ROAD SAFETY AND HOW TO MEASURE IT
Intertraffic’s August webinar focused on a topic that is close to everyone’s heart: safety, or more precisely, Smart Technologies to Improve Road Safety.
Smart technologies play a vital role in transforming and optimizing road safety. Intelligent traffic lights, advanced traffic control systems, artificial intelligence, telematics and automotive technology can contribute to prevent and reduce the number of road-related accidents and improve road safety. Mobile networks and fast data transmission solutions can be used to collect vehicle data and give valuable insights on traffic and road conditions, as well provide real-time weather information and warnings.
International Road Federation, Rijkswaterstraat and Foretellix shared their story
The three speakers, Dr Bill Sowell, founding chairman of the IRF ITS Committee, president of Argonaut Consulting, Serge van Dam - principal traffic management advisor at Rijkswaterstaat and Foretellix VP of business development, Roy Fridman, considered the use of innovative technologies to revitalize our infrastructure, modernize our transport system, inform road users as well as save lives and prevent crashes and also touched upon the impact of Covid-19 on the road safety sector.
1.3 million roadway fatalities globally in 2013, with over 40,000 of those in the US.
Dr Sowell highlighted some sobering statistics: 1.3 million roadway fatalities globally in 2013, with over 40,000 of those in the US. Traffic accidents are the number one cause of death among those aged 15-29 years with men accounting for three out of every four road death victims. Startlingly, low and middle-income countries have up to 90% of the world’s road traffic deaths. So, asked Dr Sowell, what can we do?What is clear is that the technology to vastly reduce these horrific numbers is out there and already deployed. A smart road is a safe road, and vice versa.
'The amount of traffic data now collected worldwide doubles every two years'
'There are more than 30 trillion sensors operational on our planet today, or 170 sensors for every man, woman and child. The amount of traffic data now collected worldwide doubles every two years,' he says. But one of main issues facing the road safety sector is that electronics have exceeded their design lifespan of between 10 and 15 years and vital portions of allocated ITS/CAV (connected and autonomous vehicle) funding has been diverted to COVID-19 mitigation so that outdated equipment is not being replaced.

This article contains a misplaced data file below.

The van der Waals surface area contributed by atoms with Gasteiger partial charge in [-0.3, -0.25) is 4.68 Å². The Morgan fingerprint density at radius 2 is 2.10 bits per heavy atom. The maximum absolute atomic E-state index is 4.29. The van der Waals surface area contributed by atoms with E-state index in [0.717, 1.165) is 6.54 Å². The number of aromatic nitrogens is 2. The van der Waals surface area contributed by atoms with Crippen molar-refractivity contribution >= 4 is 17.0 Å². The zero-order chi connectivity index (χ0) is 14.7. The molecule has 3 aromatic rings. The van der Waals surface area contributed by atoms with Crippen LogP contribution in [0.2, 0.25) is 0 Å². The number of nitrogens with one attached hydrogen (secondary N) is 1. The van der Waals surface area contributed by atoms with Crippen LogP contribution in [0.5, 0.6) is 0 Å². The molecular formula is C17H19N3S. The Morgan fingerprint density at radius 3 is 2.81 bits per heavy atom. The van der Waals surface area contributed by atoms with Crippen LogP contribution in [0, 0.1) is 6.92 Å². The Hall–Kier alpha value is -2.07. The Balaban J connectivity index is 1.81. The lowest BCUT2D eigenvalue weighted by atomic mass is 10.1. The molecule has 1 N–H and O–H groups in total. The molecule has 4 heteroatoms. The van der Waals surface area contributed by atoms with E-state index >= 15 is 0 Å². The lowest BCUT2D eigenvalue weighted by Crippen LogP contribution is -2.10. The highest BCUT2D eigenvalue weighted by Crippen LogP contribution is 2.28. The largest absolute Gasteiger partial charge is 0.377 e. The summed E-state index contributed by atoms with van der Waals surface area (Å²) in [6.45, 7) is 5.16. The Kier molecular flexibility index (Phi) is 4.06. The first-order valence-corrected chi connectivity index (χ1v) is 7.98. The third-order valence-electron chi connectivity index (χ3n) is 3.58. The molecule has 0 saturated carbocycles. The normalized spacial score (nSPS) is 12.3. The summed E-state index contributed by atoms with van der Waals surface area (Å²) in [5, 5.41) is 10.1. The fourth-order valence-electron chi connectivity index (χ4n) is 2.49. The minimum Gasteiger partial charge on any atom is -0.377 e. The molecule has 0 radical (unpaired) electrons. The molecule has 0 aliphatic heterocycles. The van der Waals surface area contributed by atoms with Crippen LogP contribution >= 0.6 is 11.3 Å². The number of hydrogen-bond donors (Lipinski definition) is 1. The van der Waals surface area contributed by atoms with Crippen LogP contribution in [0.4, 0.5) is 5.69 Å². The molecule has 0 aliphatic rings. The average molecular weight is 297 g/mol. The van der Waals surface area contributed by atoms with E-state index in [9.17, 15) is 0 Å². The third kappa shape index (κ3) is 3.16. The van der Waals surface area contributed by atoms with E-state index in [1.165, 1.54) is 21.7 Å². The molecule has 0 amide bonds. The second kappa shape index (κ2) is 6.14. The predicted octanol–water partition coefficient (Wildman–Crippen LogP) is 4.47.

Other challenges include a lack of the ubiquity in the global implementation of open communications protocol equipment specifications, a lack of public and private funding and hesitation by the global traffic engineering community to deploy CAV-enabled equipment.
To answer the question of what can we do, Sowell insists that one hugely important aspect is that all ITS stakeholders must be involved in the planning process and that the use of predictive traffic management, in particular the uptake of digital twin technology, is vital to the industry achieving its goals. 'Data on its own is useless without insight and analytics.'
Floating car data in the Netherlands.
Serge van Dam, principal advisor on traffic management at Rijkswaterstaat, has been working on a number of vehicle data projects with the express aim of making the Netherlands’ roads safer. With car manufacturers sharing first versions of their data in eight different categories, it’s up to the road authorities to interpret it correctly.
This, says van Dam, requires methods to standardize the message types of different car manufacturers, filter out incorrect and duplicate data, analyse level 2 data and re-interpret/transform data to level 3 events in order to obtain usable output for the road authorities. Using floating car data affords the authority a number of benefits that other data assets cannot, with one of the most important being the ability to assess the quality of the road surface. Damaged sections, potholes, raised drain covers and so on are reported in real time using FCD, all of which increases road safety as the authorities have the ability to widely share the ensuing warning message to drives far more quickly.